Joe Jackson became the scapegoat for gambling on the World Series instead of owner Charlie Comiskey, without whose greed and broken promises the fix of 1919 would not have happened. Bonds may become the symbolic scapegoat, too. I hope not. I hope history will show that the man most responsible for the most shameful baseball scandal since Shoeless Joe was Clueless Bud.
How It Looks From the La-Z-Boy
Before Thomas Jefferson appropriated them for the Declaration of Independence, George Mason of Virginia penned the words that all men are created equal. Now the basketball team at the university named for Mason seems to have taken those words to heart.
In the span of little over a week, the poorly regarded Patriots—one of the last teams admitted to the NCAA dance—smacked Michigan State, North Carolina and Connecticut. They became only the second 11th seed to reach the Final Four, and perhaps the most unlikely survivor since Penn in 1979 or Providence in 1987. In the process, they symbolically struck a blow for all the little guys against the power conferences, who always whine that more of their well-financed teams should comprise the field of 64.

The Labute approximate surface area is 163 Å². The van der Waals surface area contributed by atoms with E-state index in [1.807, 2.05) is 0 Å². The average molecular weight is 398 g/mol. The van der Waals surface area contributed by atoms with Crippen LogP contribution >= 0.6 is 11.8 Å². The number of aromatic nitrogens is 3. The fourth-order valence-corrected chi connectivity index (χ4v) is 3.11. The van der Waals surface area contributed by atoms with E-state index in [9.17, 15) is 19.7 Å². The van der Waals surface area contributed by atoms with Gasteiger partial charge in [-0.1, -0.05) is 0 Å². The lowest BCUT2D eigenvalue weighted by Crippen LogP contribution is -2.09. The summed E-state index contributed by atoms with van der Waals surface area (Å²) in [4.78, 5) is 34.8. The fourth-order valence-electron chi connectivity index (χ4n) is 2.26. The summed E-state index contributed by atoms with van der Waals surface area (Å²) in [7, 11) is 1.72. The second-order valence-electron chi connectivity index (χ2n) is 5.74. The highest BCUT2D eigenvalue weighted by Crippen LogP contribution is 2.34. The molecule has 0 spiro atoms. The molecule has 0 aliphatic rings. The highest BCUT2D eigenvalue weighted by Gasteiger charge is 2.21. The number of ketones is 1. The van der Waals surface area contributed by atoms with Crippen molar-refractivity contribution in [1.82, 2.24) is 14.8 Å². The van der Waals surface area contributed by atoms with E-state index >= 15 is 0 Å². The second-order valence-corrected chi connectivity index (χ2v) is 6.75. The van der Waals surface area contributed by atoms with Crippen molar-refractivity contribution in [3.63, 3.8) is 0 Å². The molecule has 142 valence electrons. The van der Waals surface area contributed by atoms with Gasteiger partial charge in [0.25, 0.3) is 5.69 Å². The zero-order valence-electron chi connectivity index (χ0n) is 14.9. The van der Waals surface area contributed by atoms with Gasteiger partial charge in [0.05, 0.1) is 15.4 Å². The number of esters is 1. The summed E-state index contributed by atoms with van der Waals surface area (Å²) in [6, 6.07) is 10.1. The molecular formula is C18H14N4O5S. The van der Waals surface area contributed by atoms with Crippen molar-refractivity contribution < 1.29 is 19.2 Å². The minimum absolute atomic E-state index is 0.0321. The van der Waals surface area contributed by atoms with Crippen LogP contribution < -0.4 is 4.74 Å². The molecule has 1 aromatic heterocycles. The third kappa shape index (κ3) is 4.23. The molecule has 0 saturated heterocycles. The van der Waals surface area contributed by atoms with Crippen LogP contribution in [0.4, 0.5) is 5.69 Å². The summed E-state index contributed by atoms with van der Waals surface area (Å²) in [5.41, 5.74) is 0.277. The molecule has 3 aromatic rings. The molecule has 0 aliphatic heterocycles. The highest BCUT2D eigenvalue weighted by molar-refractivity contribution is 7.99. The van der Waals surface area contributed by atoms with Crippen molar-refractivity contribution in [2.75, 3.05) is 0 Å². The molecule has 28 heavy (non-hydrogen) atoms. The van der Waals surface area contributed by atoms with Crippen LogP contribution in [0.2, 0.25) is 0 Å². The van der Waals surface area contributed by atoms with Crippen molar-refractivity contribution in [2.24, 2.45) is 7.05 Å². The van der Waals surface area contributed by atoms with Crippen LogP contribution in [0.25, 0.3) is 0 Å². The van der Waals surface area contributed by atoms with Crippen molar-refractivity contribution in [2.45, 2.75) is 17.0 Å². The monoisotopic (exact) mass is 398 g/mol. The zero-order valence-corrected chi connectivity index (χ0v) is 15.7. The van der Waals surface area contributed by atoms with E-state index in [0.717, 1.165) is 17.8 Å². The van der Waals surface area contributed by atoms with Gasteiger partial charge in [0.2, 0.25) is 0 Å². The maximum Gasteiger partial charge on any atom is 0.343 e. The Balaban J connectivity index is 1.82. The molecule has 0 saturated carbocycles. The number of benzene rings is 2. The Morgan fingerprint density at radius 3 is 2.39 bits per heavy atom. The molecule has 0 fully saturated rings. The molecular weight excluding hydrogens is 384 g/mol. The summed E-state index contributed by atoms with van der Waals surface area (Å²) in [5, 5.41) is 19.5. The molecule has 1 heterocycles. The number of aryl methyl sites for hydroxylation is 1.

Can they possibly beat two more corporate programs this weekend and claim it all? I sure hope so. With all due respect to fans of Florida, LSU and UCLA, George Mason is the American team at Lake Placid. Y’all are the Russians. I’m rooting for the Patriots.
LSU over UCLAGeorge Mason over Florida Championship: George Mason over LSU. Why not?